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So soft skills really ARE important

May 02, 2018

Whenever IT people talk about a shortage of workers with necessary skills, everyone assumes the skills in short supply are technical skills, aka “hard” skills. Recently, though, InformationWeek led off an article with this:

People who work in IT frequently hear that having excellent technical skills isn’t enough to land a great job — they also need soft skills, like communication, collaboration, and teamwork. The implied criticism is that technology workers might be good at working with machines, but they're not all that great at working with other people.

But is that really true? Are soft skills really that important to employers? And if so, which kinds of soft skills do they want job candidates to have?

To get the answers, we turned to people who have the difficult task of assessing job candidates’ skill levels on a daily basis: LRS Consulting Services recruiters. One recruiter noted that soft skills, especially the ability to communicate well, have always been important for specific roles such as project managers, business analysts, and help desk staff.

Kevin Jovanovic, Technical Recruiter, echoed that opinion. “Soft skills are extremely important to keep in mind, but in certain positions more than others,” Kevin said. “A Project Manager will need excellent soft skills especially if they are client facing. There are other roles that are more ‘heads down,’ where the technical skillset trumps the soft skills.”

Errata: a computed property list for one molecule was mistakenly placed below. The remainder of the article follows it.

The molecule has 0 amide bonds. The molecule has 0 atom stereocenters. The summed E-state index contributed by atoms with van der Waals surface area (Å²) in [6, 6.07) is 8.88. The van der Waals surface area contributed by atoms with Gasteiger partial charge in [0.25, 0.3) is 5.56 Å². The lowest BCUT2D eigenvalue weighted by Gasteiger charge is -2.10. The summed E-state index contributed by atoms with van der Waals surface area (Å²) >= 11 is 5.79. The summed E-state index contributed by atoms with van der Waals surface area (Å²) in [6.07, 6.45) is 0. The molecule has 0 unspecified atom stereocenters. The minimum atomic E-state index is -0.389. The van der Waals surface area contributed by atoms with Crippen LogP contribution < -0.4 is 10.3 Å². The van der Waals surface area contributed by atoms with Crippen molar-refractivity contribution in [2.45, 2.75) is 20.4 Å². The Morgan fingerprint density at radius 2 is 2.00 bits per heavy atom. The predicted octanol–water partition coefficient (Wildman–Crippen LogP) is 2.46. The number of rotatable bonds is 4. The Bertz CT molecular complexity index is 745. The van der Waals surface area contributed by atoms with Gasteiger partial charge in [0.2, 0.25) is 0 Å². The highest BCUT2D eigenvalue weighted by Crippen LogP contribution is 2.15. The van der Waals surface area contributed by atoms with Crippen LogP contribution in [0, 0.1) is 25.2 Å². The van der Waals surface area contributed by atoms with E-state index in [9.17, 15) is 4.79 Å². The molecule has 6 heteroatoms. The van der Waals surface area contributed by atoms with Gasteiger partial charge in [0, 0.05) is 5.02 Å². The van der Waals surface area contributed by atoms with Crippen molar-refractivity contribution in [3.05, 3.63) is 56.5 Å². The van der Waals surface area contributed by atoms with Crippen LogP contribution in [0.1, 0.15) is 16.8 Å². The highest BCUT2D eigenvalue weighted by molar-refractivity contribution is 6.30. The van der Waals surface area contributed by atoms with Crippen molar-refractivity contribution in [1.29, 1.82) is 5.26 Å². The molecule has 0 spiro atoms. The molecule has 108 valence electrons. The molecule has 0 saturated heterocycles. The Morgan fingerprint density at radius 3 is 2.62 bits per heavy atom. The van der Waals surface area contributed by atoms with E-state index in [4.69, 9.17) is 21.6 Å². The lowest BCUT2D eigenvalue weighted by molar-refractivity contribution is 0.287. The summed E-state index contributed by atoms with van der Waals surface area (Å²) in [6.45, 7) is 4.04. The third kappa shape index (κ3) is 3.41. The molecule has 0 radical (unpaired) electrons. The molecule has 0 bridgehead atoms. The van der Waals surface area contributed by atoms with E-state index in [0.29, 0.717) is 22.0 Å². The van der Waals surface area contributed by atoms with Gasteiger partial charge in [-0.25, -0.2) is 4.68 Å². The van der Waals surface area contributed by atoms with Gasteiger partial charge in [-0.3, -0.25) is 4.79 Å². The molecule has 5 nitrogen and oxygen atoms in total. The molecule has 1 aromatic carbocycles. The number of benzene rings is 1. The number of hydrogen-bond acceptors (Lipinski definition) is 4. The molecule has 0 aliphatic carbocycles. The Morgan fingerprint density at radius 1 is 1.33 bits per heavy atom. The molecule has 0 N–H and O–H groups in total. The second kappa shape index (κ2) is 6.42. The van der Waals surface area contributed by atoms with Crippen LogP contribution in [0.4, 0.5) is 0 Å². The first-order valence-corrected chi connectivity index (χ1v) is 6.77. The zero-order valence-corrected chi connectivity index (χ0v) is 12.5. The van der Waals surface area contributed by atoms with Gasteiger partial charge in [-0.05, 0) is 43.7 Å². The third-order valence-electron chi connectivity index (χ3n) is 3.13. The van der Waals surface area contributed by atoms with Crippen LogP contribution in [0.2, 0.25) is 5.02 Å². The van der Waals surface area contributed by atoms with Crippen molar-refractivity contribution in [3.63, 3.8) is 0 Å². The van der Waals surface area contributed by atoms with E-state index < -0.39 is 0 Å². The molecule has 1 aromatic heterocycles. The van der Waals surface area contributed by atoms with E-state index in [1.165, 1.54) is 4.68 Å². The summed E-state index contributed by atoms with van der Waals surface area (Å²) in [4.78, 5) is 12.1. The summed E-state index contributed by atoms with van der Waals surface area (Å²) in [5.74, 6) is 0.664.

Sometimes it’s our client, the hiring manager, who emphasizes soft skills, according to Technical Recruiter Dan Barraco. “Some clients put a ton of emphasis on their desire for a candidate who is personable, able to work with teams, take direction, assist other team members, and so on,” Dan explained. “Other clients just want to see technical skills, and soft skills might not matter as much.”

Kendra Jones-Lee, Senior Technical Recruiter, sees a soft skill like communication as crucial for all jobs. “Soft skills are important,” she said. “A person selling me on them as a person is just as important as them selling me on their ‘hard skill’ set.”

Expanding on that idea, Technical Recruiter Daniel Stephens said, “I’ve found that some of the best candidates to work with are the ones that can explain their job to me very clearly. If they’re truly passionate about what they do, then they’ll usually love talking about it.”

So it turns out that soft skills really are important to clients and to the recruiters searching for good candidates to present to clients. Rob Colombo, Senior Technical Recruiter, has seen the value of soft skills evolve.

 “In the past, managers would be OK with developers being ‘heads down’ and quiet or even quirky,” Rob noted. “Now that the business is getting more involved with IT, developers in some environments must be polished in their verbal and written communication. They don’t want a mute person trying to describe why he or she is making application changes that are ruining an executive’s day.”

Could soft skills become even more important to clients? Rob thinks so.

“I see some Junior Developer, BA, and QA roles where the managers are looking for the right soft skills and they will just teach them the technical skill sets they are lacking,” he said.

So the answer for InformationWeek is, yes, soft skills are important. Very important.

And IT consultants need to begin working to improve those skills, if they haven’t already.

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